Then came the tournament. We were invited to Cambridge International School in Abu Dhabi for a 7-a-side mixed indoor tournament, and we were so excited, I think Stallone sir basically took half our class to the tournament. I look at the photos we have, I’m so glad for facebook, and I can see all of my close school friends from that time in the photographs. We all bought shin-pads to play with, and everyone had their own sticks by this time. It was an absolute blast. I don’t think we did well at all – in fact, I can remember only one goal from the entire tournament (that my friend scored), but we enjoyed ourselves so much! By this time, hockey-wise, Stallone sir really was encouraging us to have fun. Outside of game-time, when I remember him being quite strict, he was teaching us how to scoop, how to juggle the ball (which one of the Keegans picked up very well).

My uncle, who really enjoyed pampering me – asked me what I wanted for his last birthday we’d spend together in Dubai. I wanted a Slazenger hockey stick. So we drove down to GoSport, in Dubai Festival City, on a weekday evening, and went through everything on offer in the shop, and picked up a fibreglass Slazenger hockey stick. I used that for the rest of the year, making sure I didn’t play with it indoor, only when I was on a field – out of worry that it’d be scratched.

And then I relocated to India. When I first visited Indus International School, where I was set to enroll, I saw how many sports facilities they had, and I was very intrigued by the fact that they didn’t have junior hockey. As an international school with boarding facilities and such a vast expanse of land, it felt easy to demarcate one area for junior hockey-playing. Seniors apparently played, but not very seriously. When I asked the admissions officer about this, she seriously remarked to me that I could make a reasonable request that junior hockey be offered at school. You see, there’s no real difference between junior hockey and senior hockey except field dimensions and maybe more rigorous coaching because we’re trying to learn the sport. At that time of course, I had no idea, and I was grateful that somebody might listen to what I had to say.

So it was that in July 2008 (I still have the e-mail), a month after I relocated, I wrote up a statement of purpose and sent it into the admissions office. This was my introductory paragraph:

Hockey is a very popular sport and is the national sport of India. I like hockey a lot and am looking to achieve a lot in it. I want to represent Indus International School in Inter-School tournaments and after I become big want to play international hockey for India. It challenges all players mentally as well as physically.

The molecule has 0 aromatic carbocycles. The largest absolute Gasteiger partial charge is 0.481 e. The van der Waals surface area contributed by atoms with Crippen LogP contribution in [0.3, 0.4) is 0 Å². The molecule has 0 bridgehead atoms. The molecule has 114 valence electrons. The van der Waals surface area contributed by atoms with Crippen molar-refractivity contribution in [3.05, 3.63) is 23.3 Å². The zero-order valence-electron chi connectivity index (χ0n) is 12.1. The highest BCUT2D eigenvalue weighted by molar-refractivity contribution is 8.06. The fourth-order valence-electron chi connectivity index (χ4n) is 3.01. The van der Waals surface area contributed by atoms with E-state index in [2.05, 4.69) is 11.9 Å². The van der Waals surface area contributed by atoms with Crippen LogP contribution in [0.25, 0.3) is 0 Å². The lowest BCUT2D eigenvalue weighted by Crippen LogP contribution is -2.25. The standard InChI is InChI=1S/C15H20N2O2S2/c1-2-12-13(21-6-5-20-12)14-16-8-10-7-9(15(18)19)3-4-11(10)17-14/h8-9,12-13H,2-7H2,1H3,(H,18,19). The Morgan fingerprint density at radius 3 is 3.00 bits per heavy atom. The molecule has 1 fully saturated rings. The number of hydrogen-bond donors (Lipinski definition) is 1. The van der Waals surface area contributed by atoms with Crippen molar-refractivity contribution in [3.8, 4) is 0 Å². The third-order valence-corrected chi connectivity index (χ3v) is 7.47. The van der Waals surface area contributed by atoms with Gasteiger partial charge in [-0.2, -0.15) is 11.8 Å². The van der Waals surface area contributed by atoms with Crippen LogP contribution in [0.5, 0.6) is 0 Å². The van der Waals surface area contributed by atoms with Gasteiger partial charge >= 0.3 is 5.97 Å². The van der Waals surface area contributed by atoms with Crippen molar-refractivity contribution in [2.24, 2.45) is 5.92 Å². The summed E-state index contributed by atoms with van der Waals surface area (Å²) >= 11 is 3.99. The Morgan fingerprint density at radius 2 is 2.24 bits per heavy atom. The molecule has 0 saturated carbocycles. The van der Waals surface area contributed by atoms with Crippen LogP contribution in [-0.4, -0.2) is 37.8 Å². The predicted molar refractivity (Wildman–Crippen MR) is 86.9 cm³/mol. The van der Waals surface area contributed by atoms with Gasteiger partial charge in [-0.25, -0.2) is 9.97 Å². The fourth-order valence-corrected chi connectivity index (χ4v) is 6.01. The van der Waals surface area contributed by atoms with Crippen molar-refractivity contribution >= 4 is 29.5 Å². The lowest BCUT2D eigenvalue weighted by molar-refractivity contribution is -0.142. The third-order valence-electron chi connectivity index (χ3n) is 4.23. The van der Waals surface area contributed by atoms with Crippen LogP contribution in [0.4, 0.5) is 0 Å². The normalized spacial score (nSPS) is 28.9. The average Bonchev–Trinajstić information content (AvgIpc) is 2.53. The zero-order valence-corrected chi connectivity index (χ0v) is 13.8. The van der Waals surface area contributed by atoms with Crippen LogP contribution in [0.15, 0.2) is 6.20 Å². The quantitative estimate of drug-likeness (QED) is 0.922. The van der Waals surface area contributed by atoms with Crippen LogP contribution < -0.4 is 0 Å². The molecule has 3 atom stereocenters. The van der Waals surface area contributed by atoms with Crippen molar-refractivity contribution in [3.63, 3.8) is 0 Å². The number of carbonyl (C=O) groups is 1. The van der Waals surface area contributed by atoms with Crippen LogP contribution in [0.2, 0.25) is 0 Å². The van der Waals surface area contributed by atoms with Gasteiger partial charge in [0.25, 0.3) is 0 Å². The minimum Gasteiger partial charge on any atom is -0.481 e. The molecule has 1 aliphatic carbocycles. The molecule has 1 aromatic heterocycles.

e.g.- If you are in the opponent’s ‘D’ and your player is covered by your opponent, you need to think to either pass to him or shoot the ball from whatever distance you’re in from the goal. That’s how it challenges the players mentally.

I look back now amused, but at that time, I was very impressed. So impressed, that I used Comic Sans MS:

I’m not kidding.

My parents were quite impressed with how serious I was about this, and most of the school was too. I remember meeting the CEO of the School as well as my Principal, which at my young age felt rather cool. My friends back in Dubai gave me a fair amount of encouragement – especially my best friend, who kept updating me with how Stallone sir had really taken hockey at school to new heights, with proper teams practicing and playing regularly. I can’t quite tell how much of a role my SOP had with things, but I got approval and stayed back every Tuesday to play hockey at school.

In my complex, my tennis coach, who was custodian of the colony (as President of the Welfare Association), and someone I called Uncle because he was my mother’s friend – doubled up as a hockey companion. I dribbled around against him in front of his house a couple of times, with both of us deciding not to play there any more because of the un-evenness of the surface. We moved to the children’s park once, but then I think my enthusiasm faded slightly, especially with opportunities coming up to play in school.

It was just me in Grade 6, but Bhowmik sir at school really made time for me every single Tuesday. He spent time with me largely on my fitness and stamina, and in the cricket nets, set up dribbling exercises for me. We worked on my scoop shot even more. As exams rolled around, I stopped staying back on Tuesdays, but Bhowmik sir reeled me back in. I ended up playing a few cricket games for school in the U-10 category (because I had a year on me at the time), but hockey was really what kept me going in Grade 6 as I adjusted to this new school.